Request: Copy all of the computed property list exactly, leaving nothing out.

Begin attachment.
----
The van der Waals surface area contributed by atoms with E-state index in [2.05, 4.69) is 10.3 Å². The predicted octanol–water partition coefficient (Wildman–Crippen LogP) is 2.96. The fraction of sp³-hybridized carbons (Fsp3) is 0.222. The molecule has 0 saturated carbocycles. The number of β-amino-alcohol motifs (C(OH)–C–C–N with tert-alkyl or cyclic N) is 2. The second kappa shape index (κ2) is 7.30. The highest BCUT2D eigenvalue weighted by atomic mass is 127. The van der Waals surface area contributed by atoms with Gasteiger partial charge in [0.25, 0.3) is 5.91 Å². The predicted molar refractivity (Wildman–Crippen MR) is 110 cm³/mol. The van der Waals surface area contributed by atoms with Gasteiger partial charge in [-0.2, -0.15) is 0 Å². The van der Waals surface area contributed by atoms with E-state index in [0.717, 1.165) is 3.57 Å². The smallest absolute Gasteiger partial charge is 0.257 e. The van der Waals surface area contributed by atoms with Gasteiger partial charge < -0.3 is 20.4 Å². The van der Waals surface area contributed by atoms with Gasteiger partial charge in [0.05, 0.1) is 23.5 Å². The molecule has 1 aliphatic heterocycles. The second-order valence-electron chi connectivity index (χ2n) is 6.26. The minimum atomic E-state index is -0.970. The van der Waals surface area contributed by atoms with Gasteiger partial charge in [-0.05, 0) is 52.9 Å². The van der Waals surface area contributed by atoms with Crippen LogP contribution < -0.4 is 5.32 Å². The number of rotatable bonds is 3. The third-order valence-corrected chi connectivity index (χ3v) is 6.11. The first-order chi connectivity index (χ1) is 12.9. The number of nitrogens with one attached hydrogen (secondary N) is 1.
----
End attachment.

The van der Waals surface area contributed by atoms with E-state index in [2.05, 4.69) is 10.3 Å². The predicted octanol–water partition coefficient (Wildman–Crippen LogP) is 2.96. The fraction of sp³-hybridized carbons (Fsp3) is 0.222. The molecule has 0 saturated carbocycles. The number of β-amino-alcohol motifs (C(OH)–C–C–N with tert-alkyl or cyclic N) is 2. The second kappa shape index (κ2) is 7.30. The highest BCUT2D eigenvalue weighted by atomic mass is 127. The van der Waals surface area contributed by atoms with Gasteiger partial charge in [0.25, 0.3) is 5.91 Å². The predicted molar refractivity (Wildman–Crippen MR) is 110 cm³/mol. The van der Waals surface area contributed by atoms with Gasteiger partial charge in [-0.2, -0.15) is 0 Å². The van der Waals surface area contributed by atoms with E-state index in [0.717, 1.165) is 3.57 Å². The smallest absolute Gasteiger partial charge is 0.257 e. The van der Waals surface area contributed by atoms with Gasteiger partial charge < -0.3 is 20.4 Å². The van der Waals surface area contributed by atoms with Gasteiger partial charge in [0.05, 0.1) is 23.5 Å². The molecule has 1 aliphatic heterocycles. The second-order valence-electron chi connectivity index (χ2n) is 6.26. The minimum atomic E-state index is -0.970. The van der Waals surface area contributed by atoms with Gasteiger partial charge in [-0.05, 0) is 52.9 Å². The van der Waals surface area contributed by atoms with Crippen LogP contribution < -0.4 is 5.32 Å². The number of rotatable bonds is 3. The third-order valence-corrected chi connectivity index (χ3v) is 6.11. The first-order chi connectivity index (χ1) is 12.9. The number of nitrogens with one attached hydrogen (secondary N) is 1.